Posted on January 03, 2018
Generally speaking, most numismatists already buying gold and silver don’t need more reasons to continue investing in precious metals. Those who favor precious metals for the ability to protect a portion of their wealth against the unpredictability of stock markets aren’t easily swayed away from that approach. For those who are on the fence however, investing in gold, silver, platinum, and palladium seems daunting. Here’s 5 reasons you can contemplate as you look into buying precious metals in 2018.
At the moment, investors and currency watchers are focused on cryptocurrencies such as bitcoin. The last quarter of 2017 was dominated by talk of bitcoin and its skyrocketing value. In December alone, bitcoin soared to a record high in the $19,000 to 1 USD range, but spent the rest of the month wildly jumping up and down. Eventually, bitcoin prices finished the year down further. At the moment, bitcoin is sitting around $15,210.08.
Silver and gold, by comparison, remained extremely stable throughout 2017. While stable trading ranges often deter some investors, gold and silver went on a run at the end of 2017 to surpass $1,300 and $17.00 respectively to close the year out. So far in the opening days of 2018, both metals continue to move forward. While unremarkable to some, that stability makes gold and silver a more attractive option for some compared to other investment options like popular cryptocurrencies.
Investors have excitedly watched as the Dow Jones Industrial skyrocketed throughout 2017. The Dow Jones in particular was an exciting watch. It shot its way to 87 record-high closes dating back to the 2016 presidential election. In fact, the Dow passed 1,000-point milestones four times in 2017, the first time in the market’s history. The market surged across the 20,000, 21,000, 22,000, and 23,000-point marks and is currently above 24,000. However, that surge isn’t as bright and shiny as it might seem.
The stock market enters 2018 at record levels of margin debt. Adjusted for valuation, the stock market has its highest levels of margin debt since the 2000 bubble. Gold and silver, on the other hand, enter the New Year with open interest on futures, relatively low levels, and retail bullion demand low, but rising.
The industrial uses of precious metals are rising. Silver, in particular, is found in a wide array of products consumers are using on a daily basis. Electronics, medical applications, batteries, and solar panels are just some of the everyday uses of silver. In fact, industrial uses represent the largest source of silver demand. While investments in coins and bars represent 11% of silver demand right now, industrial uses such as those mentioned above represent 56% of silver demand. Here’s just two examples of growing demand for silver:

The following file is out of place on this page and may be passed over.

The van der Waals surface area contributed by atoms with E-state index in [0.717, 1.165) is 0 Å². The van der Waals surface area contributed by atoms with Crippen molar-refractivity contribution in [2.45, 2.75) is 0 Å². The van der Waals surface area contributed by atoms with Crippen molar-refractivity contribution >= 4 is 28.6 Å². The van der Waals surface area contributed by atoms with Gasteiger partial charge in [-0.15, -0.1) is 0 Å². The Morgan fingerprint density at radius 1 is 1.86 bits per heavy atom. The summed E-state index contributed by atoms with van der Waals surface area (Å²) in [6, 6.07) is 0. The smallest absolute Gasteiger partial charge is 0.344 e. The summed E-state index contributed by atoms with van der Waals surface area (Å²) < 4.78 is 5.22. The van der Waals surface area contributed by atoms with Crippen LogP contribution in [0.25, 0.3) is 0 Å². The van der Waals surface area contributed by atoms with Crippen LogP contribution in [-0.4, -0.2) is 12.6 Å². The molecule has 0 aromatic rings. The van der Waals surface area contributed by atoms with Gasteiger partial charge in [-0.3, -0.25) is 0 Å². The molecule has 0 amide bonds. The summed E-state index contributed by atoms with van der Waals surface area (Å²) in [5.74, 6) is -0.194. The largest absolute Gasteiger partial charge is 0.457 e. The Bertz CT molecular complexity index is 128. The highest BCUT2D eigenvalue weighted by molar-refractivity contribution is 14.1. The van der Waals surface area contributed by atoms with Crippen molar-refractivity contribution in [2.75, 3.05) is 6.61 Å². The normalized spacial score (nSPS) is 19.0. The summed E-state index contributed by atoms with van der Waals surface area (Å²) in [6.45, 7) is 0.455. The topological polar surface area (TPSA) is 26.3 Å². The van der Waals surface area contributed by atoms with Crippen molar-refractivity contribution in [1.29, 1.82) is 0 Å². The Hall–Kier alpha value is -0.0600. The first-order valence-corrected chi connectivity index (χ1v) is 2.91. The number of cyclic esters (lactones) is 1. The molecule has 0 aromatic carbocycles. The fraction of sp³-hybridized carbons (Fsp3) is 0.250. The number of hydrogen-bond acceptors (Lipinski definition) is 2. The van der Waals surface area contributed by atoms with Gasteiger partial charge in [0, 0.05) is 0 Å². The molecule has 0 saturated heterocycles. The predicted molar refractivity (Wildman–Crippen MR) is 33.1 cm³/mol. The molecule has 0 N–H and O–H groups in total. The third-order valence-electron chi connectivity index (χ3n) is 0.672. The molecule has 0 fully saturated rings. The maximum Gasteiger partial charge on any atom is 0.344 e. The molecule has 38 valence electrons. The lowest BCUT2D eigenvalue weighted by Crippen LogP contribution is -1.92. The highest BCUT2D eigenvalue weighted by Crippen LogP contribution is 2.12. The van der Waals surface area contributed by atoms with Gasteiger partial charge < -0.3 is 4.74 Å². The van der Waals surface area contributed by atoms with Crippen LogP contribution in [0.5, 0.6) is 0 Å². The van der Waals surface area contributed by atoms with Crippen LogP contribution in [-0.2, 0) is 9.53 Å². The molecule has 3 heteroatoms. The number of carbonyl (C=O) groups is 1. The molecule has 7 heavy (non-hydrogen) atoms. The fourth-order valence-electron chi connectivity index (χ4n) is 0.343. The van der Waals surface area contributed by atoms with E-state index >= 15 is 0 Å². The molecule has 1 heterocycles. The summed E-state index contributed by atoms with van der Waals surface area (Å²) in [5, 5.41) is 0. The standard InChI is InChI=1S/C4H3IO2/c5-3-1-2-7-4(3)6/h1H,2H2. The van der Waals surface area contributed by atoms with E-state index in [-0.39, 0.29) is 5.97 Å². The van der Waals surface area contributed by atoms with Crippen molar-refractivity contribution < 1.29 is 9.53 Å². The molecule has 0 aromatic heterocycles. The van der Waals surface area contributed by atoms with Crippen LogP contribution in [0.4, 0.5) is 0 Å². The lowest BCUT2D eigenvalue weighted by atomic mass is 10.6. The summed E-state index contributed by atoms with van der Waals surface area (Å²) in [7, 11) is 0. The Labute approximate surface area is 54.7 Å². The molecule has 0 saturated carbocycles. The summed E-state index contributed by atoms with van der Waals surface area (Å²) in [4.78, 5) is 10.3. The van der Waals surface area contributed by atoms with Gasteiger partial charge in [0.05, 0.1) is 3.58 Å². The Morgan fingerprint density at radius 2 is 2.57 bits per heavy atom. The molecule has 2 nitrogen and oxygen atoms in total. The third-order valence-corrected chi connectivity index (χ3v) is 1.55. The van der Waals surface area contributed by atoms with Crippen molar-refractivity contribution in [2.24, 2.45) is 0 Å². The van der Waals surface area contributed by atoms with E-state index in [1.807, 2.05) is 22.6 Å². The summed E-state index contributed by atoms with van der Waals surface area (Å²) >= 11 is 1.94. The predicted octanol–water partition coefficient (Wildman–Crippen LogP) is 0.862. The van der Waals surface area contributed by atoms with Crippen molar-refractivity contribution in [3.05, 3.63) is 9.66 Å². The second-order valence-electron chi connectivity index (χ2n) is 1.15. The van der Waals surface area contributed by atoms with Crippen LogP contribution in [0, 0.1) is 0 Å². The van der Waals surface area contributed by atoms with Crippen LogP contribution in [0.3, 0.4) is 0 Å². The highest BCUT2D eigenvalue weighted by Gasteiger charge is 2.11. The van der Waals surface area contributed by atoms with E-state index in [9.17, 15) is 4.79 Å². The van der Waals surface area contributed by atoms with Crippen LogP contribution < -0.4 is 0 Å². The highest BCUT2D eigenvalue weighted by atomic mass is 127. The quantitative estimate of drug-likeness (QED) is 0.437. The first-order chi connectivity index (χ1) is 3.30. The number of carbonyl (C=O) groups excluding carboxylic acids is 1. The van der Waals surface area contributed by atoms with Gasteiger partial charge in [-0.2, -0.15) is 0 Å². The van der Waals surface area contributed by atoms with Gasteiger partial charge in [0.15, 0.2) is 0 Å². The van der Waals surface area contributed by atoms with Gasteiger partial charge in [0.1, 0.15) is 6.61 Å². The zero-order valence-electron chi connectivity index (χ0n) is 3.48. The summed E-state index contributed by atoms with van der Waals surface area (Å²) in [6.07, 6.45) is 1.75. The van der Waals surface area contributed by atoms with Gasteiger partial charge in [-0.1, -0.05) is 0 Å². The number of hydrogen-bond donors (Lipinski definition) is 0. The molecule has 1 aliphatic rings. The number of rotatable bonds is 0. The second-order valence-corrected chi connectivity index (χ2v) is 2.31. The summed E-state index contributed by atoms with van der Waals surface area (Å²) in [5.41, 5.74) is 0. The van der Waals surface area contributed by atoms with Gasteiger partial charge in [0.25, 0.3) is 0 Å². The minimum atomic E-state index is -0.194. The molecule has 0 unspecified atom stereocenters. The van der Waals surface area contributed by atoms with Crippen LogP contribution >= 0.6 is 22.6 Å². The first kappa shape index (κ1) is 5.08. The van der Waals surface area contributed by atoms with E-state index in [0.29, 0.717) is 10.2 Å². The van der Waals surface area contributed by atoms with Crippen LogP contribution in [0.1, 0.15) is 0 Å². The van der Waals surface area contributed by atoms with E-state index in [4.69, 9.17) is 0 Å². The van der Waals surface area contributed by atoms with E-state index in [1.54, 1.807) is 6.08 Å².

Often overlooked, copper is classified as a commodity metal rather than a precious metal, but it is popularly used in copper rounds and bars for investors. Industrial uses for copper have long been a source of demand for this base metal, but 2018 could push that higher as well. Global economic growth and housing booms are stretching copper supplies. China is the #1 source of demand for copper, with the United States at #2. The long-term demand for copper isn’t going to lighten up either, with electric vehicles continuing to penetrate the automotive marketplace domestically and globally.
Moreover, copper offers buyers a diverse option. The ebb and flow of copper prices differs from that of precious metals. As an industrial metal, copper’s value is driven almost entirely by economic demand and marches to the beat of its own drum. This diversity is beneficial to investment portfolios.
Last but not least, precious metal supplies are stretched at the moment on a number of fronts. At JM Bullion, we previously posted on the challenges facing silver in particular. Mine supplies are falling around the globe. As research and exploration spending dips, firms are mining less and the result is pushing the precious metals market toward a future of falling supply. Of equal concern, the secondary supply of silver is also falling. Scrap silver sources have been in decline since 2013, dropping each year.
In a potential perfect storm for the market, we noted above the demand for silver (and to a lesser extent, gold). As any student of economics knows, supply and demand drive prices in any marketplace. With supplies facing downfalls and demand on the rise, the resulting impact could deliver higher prices.
With all this information in mind, precious metal investors and collectors have a lot of options in front of them. At JM Bullion, we have gold and silver bars, coins, rounds, and even statues. If you aren’t sure where to start, look to the annual releases from government mints, such as the American Eagle Series, Canadian Maple Leaf Series, British Britannia coins, and the Chinese Panda Series.